I make an effort to sweat everyday. In the past 6 months, I’ve gotten really into weight training. I’ve always been more of a yogi, so this is really new to me and has actually improved my yoga practice massively. Aside from yoga and lifting, I run and try to fit in a Megaformer class at least once a week.

I work from home most days, but I always have meetings with clients or potential partners throughout the day. I’ve done a lot of wellness talks recently, and I've also been working on some cooking classes with kids, which I’m super excited for.

Being an entrepreneur means doing everything yourself. From designing flyers on photoshop and building or tweaking my website, I’ve been forced to learn so many new things. I always think, “someday, when I have a graphic designer and a web developer, I will look back on this…” blah blah, but the truth is, I like the satisfaction of figuring things out on my own.

In the evenings, if I’m not going out for dinner, I cook and try to turn in before 11pm. I’m all about those 7 to 8 hours of z's.

Living in a busy city, not to mention working in the restaurant industry, surely you understand the challenges of maintaining a healthy, holistic lifestyle while enjoying late nights and a few too many cocktails (we’re definitely guilty). How do you achieve this balance?
Balance is key! Over the years, I’ve really taken the effort to figure out what works for my body and what doesn’t. I don’t eat very much gluten because it makes me puffy and tired (unless it’s really amazing well-made bread or something that I absolutely must try) and I avoid processed foods. Other than that, I eat what I want. When I go out, I drink lots of water, try to stick to wine and tequila sodas, and make sure to sweat it out the next day. I love wine, especially natural wines that aren’t full of additives or sulphites - you will feel it less the next day, I promise!

Through your travels, you’ve explored the wonders of Eastern and Western medicine, as well as witnessed the role of health and fitness in different cultures. Is there a particular city that has had the most influence on your approach to healthy living?
People love Hong Kong for the restaurants and the nightlife, but I love it for the daytime activities. It’s remarkable to live in such a big city yet be able to escape to the beach in a matter of minutes, go on a ridiculously gorgeous hike on the weekend, or sail out on a boat with friends. There are so many alternatives to drinking and eating out. But of course, the drinking and eating here is great, and an afternoon spent conquering The Twins would not be complete without a margarita and a few chips in Stanley! It’s all about balance, right?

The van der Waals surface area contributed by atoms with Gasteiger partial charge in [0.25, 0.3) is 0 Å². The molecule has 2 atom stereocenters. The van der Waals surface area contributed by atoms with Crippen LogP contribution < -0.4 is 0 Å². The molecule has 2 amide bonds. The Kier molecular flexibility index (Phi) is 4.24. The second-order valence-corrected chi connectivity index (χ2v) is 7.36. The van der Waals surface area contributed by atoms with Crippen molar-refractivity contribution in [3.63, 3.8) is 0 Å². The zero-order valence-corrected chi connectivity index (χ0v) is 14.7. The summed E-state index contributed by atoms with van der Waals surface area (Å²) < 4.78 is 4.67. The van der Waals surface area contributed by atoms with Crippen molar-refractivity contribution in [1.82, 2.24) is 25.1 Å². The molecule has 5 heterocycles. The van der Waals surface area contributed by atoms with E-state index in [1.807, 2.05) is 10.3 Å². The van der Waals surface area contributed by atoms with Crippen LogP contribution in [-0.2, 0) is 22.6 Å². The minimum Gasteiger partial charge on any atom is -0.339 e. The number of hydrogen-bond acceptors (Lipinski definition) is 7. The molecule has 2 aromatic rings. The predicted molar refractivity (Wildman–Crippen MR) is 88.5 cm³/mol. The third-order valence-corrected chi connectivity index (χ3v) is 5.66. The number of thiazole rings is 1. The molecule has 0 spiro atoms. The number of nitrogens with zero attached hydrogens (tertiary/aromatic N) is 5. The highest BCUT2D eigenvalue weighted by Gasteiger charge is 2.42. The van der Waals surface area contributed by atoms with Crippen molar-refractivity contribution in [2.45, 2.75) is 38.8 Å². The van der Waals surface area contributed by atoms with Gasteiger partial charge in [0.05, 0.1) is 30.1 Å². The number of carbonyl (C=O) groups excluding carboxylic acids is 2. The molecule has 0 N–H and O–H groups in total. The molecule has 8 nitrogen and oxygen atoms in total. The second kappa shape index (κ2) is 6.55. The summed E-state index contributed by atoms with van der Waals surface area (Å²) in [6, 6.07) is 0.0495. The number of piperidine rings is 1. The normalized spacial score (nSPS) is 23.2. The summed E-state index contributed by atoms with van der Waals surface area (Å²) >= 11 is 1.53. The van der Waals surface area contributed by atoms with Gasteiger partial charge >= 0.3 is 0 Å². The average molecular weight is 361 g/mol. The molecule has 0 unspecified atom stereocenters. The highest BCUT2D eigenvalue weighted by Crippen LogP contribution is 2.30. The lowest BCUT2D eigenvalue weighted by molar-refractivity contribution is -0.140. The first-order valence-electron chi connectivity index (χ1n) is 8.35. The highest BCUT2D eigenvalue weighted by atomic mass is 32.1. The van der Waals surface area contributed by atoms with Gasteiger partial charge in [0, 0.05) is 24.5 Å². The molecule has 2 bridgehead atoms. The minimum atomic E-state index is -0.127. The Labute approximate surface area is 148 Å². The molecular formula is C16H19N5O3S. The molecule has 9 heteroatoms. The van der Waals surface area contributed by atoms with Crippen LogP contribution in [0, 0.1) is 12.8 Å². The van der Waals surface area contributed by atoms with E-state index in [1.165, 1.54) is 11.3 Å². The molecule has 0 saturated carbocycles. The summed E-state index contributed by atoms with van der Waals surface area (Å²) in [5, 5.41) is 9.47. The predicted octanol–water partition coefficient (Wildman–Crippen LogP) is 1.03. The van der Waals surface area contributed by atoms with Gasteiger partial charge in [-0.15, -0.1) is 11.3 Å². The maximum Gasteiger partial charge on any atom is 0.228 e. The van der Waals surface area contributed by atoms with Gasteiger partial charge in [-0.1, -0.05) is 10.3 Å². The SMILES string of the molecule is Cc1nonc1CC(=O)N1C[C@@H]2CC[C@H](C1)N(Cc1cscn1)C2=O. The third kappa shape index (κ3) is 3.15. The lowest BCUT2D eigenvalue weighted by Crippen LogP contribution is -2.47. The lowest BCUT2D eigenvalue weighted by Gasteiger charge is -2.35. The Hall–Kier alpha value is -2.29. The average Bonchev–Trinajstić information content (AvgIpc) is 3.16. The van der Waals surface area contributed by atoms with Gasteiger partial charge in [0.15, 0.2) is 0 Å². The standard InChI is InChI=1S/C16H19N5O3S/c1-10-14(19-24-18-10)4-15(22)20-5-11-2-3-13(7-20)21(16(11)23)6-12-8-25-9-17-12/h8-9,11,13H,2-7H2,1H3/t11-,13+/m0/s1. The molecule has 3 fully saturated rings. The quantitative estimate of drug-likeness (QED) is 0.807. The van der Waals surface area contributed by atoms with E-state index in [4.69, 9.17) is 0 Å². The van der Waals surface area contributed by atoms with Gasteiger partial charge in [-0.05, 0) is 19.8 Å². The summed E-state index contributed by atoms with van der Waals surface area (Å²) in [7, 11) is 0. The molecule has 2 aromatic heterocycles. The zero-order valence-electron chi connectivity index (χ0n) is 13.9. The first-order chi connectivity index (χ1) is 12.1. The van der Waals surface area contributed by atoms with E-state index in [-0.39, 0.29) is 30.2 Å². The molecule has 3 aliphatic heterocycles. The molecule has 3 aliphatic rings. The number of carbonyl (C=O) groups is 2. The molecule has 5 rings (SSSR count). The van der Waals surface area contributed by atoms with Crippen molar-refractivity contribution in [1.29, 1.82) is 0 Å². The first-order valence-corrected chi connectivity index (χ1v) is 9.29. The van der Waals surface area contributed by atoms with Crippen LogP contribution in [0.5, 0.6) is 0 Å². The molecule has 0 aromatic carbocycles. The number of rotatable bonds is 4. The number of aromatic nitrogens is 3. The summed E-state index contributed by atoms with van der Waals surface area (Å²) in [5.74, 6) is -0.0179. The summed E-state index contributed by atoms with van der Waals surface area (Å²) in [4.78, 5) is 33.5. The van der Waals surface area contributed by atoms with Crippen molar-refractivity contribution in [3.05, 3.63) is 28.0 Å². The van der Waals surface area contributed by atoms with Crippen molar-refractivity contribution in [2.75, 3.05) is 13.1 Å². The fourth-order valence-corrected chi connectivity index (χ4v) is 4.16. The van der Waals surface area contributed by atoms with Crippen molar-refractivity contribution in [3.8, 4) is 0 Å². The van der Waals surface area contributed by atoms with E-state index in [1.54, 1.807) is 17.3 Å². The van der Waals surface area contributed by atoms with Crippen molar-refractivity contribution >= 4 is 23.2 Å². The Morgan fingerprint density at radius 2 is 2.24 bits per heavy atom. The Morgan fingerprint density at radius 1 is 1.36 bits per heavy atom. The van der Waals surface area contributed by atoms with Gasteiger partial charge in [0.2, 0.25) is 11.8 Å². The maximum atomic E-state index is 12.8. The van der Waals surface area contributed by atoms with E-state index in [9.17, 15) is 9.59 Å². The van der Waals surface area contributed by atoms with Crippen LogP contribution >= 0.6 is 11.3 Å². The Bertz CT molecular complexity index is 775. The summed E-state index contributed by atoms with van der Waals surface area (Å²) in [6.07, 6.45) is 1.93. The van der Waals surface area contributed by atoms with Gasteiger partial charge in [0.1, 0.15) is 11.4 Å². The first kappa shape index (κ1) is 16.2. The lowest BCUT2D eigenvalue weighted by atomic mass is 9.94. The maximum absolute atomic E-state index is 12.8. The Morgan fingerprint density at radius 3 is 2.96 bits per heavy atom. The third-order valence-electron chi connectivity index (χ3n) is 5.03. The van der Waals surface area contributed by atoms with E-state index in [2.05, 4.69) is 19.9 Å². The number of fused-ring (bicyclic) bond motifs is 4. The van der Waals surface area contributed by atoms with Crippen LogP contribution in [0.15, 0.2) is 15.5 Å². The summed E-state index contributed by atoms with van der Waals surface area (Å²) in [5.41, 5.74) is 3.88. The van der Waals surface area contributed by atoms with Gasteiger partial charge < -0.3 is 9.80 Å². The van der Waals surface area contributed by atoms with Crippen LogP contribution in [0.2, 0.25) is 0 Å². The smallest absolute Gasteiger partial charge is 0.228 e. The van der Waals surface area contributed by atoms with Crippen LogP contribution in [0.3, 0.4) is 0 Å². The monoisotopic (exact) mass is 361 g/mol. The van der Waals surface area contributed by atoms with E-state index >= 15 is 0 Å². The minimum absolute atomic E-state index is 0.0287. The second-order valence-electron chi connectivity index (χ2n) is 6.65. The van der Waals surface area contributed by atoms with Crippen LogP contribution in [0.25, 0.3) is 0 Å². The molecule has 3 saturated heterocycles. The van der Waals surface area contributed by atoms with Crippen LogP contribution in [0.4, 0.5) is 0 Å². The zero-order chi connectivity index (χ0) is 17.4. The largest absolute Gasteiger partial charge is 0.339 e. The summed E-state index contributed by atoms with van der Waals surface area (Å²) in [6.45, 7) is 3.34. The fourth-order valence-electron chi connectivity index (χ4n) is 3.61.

Beyond the beach, I love the local Chinese traditions and how Eastern culture puts such an emphasis on self-care. In the West, this is regarded as a luxury, but over here people view it more as maintenance, and it’s highly accessible at various price points. I’ve gotten more “treatments” since moving to Asia than in all my years prior combined - acupuncture, cupping, foot massages, you name it. It’s awesome!

What do you wish more people knew about body image?
It’s all about confidence. No one is perfect, but if you love your body, it will love you back.

What advice would you give to someone who’s thinking about living a healthier lifestyle, but who isn't sure if they can manage the drastic changes?
It’s a marathon, not a sprint. I always tell my clients that if they try to make too many changes at once, they will fail. You have to incorporate small lifestyle tweaks over a long period of time to make a lasting difference. Set goals and try to focus on adding healthy foods and lifestyle habits (like exercise, meditation, etc.) rather than taking foods and activities away. Crash diets just, well, crash. If you really want to make an impact, it can’t have an end date. It’s about changing your habits.

You’ve moved around to different cities all over the world – so much so that we can’t keep up! Which has been the most interesting city?
California is home, but New York has my heart.

What are three hidden gems in Hong Kong?
The Pool at The Grand Hyatt for a lazy, semi-indulgent Sunday, the Lane Crawford outlet in Ap Lei Chau always has good finds, and the rooftop at Maison Libanaise for haloumi, roasted cauliflower and Lebanese rosé!

What does MISSBISH mean to you?
Strong, confident women that know who they are, what they want and how to get it. It’s all about that hustle.

Photos by: Stanley Cheng